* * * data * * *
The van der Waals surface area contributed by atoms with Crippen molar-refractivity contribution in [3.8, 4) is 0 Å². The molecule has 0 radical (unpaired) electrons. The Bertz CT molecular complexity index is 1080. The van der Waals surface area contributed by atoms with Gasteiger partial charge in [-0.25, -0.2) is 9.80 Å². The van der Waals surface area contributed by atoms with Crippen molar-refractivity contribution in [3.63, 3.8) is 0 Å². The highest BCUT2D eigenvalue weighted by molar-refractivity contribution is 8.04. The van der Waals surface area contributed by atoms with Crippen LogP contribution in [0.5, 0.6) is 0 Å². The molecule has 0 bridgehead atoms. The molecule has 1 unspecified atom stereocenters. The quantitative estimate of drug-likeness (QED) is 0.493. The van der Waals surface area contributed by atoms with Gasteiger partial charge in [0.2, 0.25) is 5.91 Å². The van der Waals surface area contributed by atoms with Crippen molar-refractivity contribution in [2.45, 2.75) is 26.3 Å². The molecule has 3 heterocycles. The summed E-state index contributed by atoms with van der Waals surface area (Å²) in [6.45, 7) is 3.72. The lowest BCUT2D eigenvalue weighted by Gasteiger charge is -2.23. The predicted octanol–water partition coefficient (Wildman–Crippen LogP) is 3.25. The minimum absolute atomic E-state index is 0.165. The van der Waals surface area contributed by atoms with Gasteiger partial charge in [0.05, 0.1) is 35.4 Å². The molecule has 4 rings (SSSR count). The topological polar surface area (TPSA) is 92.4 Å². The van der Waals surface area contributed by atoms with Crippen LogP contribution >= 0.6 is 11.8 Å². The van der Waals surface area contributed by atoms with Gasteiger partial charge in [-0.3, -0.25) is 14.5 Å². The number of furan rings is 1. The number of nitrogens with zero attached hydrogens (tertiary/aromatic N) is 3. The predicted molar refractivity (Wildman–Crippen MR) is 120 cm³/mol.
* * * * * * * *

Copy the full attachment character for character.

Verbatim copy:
The van der Waals surface area contributed by atoms with Crippen molar-refractivity contribution in [3.8, 4) is 0 Å². The molecule has 0 radical (unpaired) electrons. The Bertz CT molecular complexity index is 1080. The van der Waals surface area contributed by atoms with Gasteiger partial charge in [-0.25, -0.2) is 9.80 Å². The van der Waals surface area contributed by atoms with Crippen molar-refractivity contribution in [3.63, 3.8) is 0 Å². The highest BCUT2D eigenvalue weighted by molar-refractivity contribution is 8.04. The van der Waals surface area contributed by atoms with Crippen LogP contribution in [0.5, 0.6) is 0 Å². The molecule has 0 bridgehead atoms. The molecule has 1 unspecified atom stereocenters. The quantitative estimate of drug-likeness (QED) is 0.493. The van der Waals surface area contributed by atoms with Gasteiger partial charge in [0.2, 0.25) is 5.91 Å². The van der Waals surface area contributed by atoms with Crippen molar-refractivity contribution in [2.45, 2.75) is 26.3 Å². The molecule has 3 heterocycles. The summed E-state index contributed by atoms with van der Waals surface area (Å²) in [6.45, 7) is 3.72. The lowest BCUT2D eigenvalue weighted by Gasteiger charge is -2.23. The predicted octanol–water partition coefficient (Wildman–Crippen LogP) is 3.25. The minimum absolute atomic E-state index is 0.165. The van der Waals surface area contributed by atoms with Gasteiger partial charge in [0.05, 0.1) is 35.4 Å². The molecule has 4 rings (SSSR count). The topological polar surface area (TPSA) is 92.4 Å². The van der Waals surface area contributed by atoms with Crippen LogP contribution >= 0.6 is 11.8 Å². The van der Waals surface area contributed by atoms with Gasteiger partial charge in [-0.3, -0.25) is 14.5 Å². The number of furan rings is 1. The number of nitrogens with zero attached hydrogens (tertiary/aromatic N) is 3. The predicted molar refractivity (Wildman–Crippen MR) is 120 cm³/mol.